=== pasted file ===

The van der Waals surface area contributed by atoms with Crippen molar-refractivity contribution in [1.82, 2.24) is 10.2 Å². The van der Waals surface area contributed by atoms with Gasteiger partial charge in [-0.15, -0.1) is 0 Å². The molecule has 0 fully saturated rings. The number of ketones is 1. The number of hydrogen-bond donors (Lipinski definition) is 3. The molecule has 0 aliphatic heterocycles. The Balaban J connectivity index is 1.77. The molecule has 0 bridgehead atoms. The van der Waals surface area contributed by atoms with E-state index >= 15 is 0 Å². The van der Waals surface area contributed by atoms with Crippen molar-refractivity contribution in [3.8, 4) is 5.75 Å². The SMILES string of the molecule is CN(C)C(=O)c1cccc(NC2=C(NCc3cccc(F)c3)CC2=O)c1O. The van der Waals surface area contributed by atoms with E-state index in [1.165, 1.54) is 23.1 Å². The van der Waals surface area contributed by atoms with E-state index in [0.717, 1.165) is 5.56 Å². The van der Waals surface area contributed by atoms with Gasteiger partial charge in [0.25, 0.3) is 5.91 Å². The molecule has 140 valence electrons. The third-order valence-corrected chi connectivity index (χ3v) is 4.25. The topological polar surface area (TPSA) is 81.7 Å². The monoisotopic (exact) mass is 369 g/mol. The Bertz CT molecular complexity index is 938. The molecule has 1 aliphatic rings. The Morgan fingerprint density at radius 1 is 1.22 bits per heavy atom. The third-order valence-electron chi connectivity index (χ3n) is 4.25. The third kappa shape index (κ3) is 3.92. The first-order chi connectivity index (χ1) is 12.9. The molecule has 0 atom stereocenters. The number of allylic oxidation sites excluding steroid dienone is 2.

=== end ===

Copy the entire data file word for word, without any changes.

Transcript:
The van der Waals surface area contributed by atoms with Crippen molar-refractivity contribution in [1.82, 2.24) is 10.2 Å². The van der Waals surface area contributed by atoms with Gasteiger partial charge in [-0.15, -0.1) is 0 Å². The molecule has 0 fully saturated rings. The number of ketones is 1. The number of hydrogen-bond donors (Lipinski definition) is 3. The molecule has 0 aliphatic heterocycles. The Balaban J connectivity index is 1.77. The molecule has 0 bridgehead atoms. The van der Waals surface area contributed by atoms with E-state index >= 15 is 0 Å². The van der Waals surface area contributed by atoms with Crippen molar-refractivity contribution in [3.8, 4) is 5.75 Å². The SMILES string of the molecule is CN(C)C(=O)c1cccc(NC2=C(NCc3cccc(F)c3)CC2=O)c1O. The van der Waals surface area contributed by atoms with E-state index in [1.165, 1.54) is 23.1 Å². The van der Waals surface area contributed by atoms with E-state index in [0.717, 1.165) is 5.56 Å². The van der Waals surface area contributed by atoms with Gasteiger partial charge in [0.25, 0.3) is 5.91 Å². The molecule has 140 valence electrons. The third-order valence-corrected chi connectivity index (χ3v) is 4.25. The topological polar surface area (TPSA) is 81.7 Å². The monoisotopic (exact) mass is 369 g/mol. The Bertz CT molecular complexity index is 938. The molecule has 1 aliphatic rings. The Morgan fingerprint density at radius 1 is 1.22 bits per heavy atom. The third-order valence-electron chi connectivity index (χ3n) is 4.25. The third kappa shape index (κ3) is 3.92. The first-order chi connectivity index (χ1) is 12.9. The molecule has 0 atom stereocenters. The number of allylic oxidation sites excluding steroid dienone is 2.